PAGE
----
A startup that's taking on Lime in Auckland, Wellington and Christchurch has received a serve from the e-scooter giant.
Inexperienced operators "present risks," Lime regional government relations director Mitchell Price posted this morning.
Flamingo, founded by 21-year-olds Jacksen Love and Nick Hyland, is putting its first scooters on the streets of Auckland tomorrow - and by the end of July it will have 525 on the road in the city (Lime has 950 scooters in the city, while Wave is licensed for up to 400).
It will also put 400 scooters into the Wellington trial later this month, and 300 into Christchurch from September.
Lime regional government relations director didn't name Flamingo on Twitter this morning - but his post came immediately after a Herald story noting the newcomer, at 30 cents per minute, would undercut the incumbent. Lime has just raised its rate to 38 cents per minute. And it definitely tarred the Kiwi startup by inference.
"New & small operators present risks. They lack experience operating micro-mobility + basic understanding of how complex this business is to run. NZ deserve world-class products, we continue to explore the ideal pricing structure to ensure we offer the best service to our users."
Earlier this year, Lime saw its scooters pulled from streets by Auckland Council and Dunedin Council after a (now-resolved) software bug saw sudden braking and a number of riders thrown over handlebars, causing 31 injuries.
Flamingo bites back back
Lime's failure to make the Wellington trial was seen in some quarters as a reaction to brake-gate (the capital trial will see Flamingo face off against Jump by Uber).
And the episode certainly provided Love and Hyland with inspiration for their retort to Price.
The pair told the Herald, "We're 100 per cent confident that we have the knowledge and collective experience needed to deliver an affordable, convenient and safe transport solution for New Zealanders. We're thrilled that the Auckland, Wellington and Christchurch City Councils all recognised this - Flamingo is the only e-scooter company that's been chosen to launch in all three cities."
Wave could not be immediately reached for comment today, but at its March launch, it was subject to a similar attack by Price.
At the time, its Kiwi co-founder, Albert Hoeft, shot back that Lime's NZ operation was "bloated."
Hoeft said the Brisbane-registered Wave would be able to hit a high level of service from the get-go by dint of licensing its technology platform and e-scooters from US company Bird - Lime's largest rival.
Piling on bodies
The US-based Lime, which has more than 70 local staff (excluding contract "juicers"), instituted a range of safety measures in response to the episode, including real-time monitoring, weekly checks regardless of whether a problem has been reported or not, and a dedicated safety team.
Speaking to the Herald this morning, Love and Hyland say they have their own safety programme.
Flamingo scooters will receive a "full maintenance check" each night by either a "feeder" (contract recharger) or a member of their staff.
The startup also has software that will automatically detect faults and shutdown an e-scooter if it detects one. A scooter will also be taken off the streets if a user reports a problem.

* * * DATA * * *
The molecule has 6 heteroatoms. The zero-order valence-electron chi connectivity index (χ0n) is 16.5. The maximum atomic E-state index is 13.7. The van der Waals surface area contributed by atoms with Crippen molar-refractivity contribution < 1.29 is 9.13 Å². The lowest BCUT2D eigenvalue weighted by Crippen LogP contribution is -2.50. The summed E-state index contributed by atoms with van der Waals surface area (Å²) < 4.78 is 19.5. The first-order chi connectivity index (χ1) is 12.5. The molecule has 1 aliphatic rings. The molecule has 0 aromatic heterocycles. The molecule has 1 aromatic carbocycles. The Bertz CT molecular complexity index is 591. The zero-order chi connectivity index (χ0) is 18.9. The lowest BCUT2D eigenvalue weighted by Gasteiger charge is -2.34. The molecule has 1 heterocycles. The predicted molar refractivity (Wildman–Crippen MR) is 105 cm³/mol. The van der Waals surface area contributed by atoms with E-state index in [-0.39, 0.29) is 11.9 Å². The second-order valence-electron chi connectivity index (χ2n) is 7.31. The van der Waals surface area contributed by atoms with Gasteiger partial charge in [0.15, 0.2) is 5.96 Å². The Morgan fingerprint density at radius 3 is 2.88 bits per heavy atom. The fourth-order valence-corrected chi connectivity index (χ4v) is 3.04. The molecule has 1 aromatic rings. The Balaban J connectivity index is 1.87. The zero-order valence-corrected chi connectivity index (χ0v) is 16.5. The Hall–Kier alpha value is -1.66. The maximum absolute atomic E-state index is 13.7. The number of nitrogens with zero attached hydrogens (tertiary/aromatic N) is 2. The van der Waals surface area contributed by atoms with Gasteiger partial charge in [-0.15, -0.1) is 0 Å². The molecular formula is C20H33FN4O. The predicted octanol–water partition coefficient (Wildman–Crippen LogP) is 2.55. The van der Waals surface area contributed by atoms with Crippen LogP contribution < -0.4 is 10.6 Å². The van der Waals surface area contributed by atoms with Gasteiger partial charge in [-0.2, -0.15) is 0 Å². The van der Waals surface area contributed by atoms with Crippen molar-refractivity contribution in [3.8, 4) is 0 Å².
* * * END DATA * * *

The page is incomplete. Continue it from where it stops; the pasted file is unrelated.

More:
Flamingo already has 20 full-time staff, plus contractors. They said they would have between 30 and 40 employees by the end of the year, not counting feeders.
Love and Hyland also say they developed their app themselves, rather than licence one, because none of the overseas offerings supported the full-range of safety features they wanted, which include geo-fenced low-speed, no parking and no riding zones (all e-scooter operators participating in phase two of Auckland's trial have agreed to speed limits in certain zones).
And they say every Flamingo scooter will have a registration number, making it easier for bystanders to complain about any bad behaviour.
The pair are not totally green. Love worked at accounting firm BDO after completing his degree, while Hyland has worked as a web developer for Pricemaker and Wellington Now.
But there's still no denying their pretty young to be taking on the likes multinationals Lime in Auckland and Christchurch, and Jump in Wellington.
After all, Lime has raised hundreds of millions from major investors including Uber (with which it also has a software partnership) and Google Ventures and Jump (which is fully-owned by Uber).
Love and Hyland say while they obviously lack years of experience, they both spent time at Wellington business incubator Creative HQ - where they were able to meet experienced business people and private equity investors who put seed money into their business.
They won't field questions about their finances, but concede they wouldn't get much change out of $1000 for their scooters (Segway Ninebots, with readers added), meaning an outlay of around $1.2m on scooters alone.
They won't say how much they're spending on staff or marketing - but they did get an unexpected free bonus in the latter department when Lime hiked its per-minute price to 38 cents last week, a move that many users did not realise until this morning.
Flamingo and Jump by Uber will both launch at 30 cents per minute.
Wave did not immediately respond to a request for comment but still lists a 30 cents per minute rate (all operators charge $1 to unlock a scooter).
Love and Hyland say they're open to expanding all around New Zealand or even across the Tasman.
But like other e-scooter operators, the immediate focus is on concluding a successful trial.
The Auckland trial runs until October 31, after which point Auckland Transport and Auckland Council and councillors will confer on whether to make licenses permanent and, if so, under what conditions.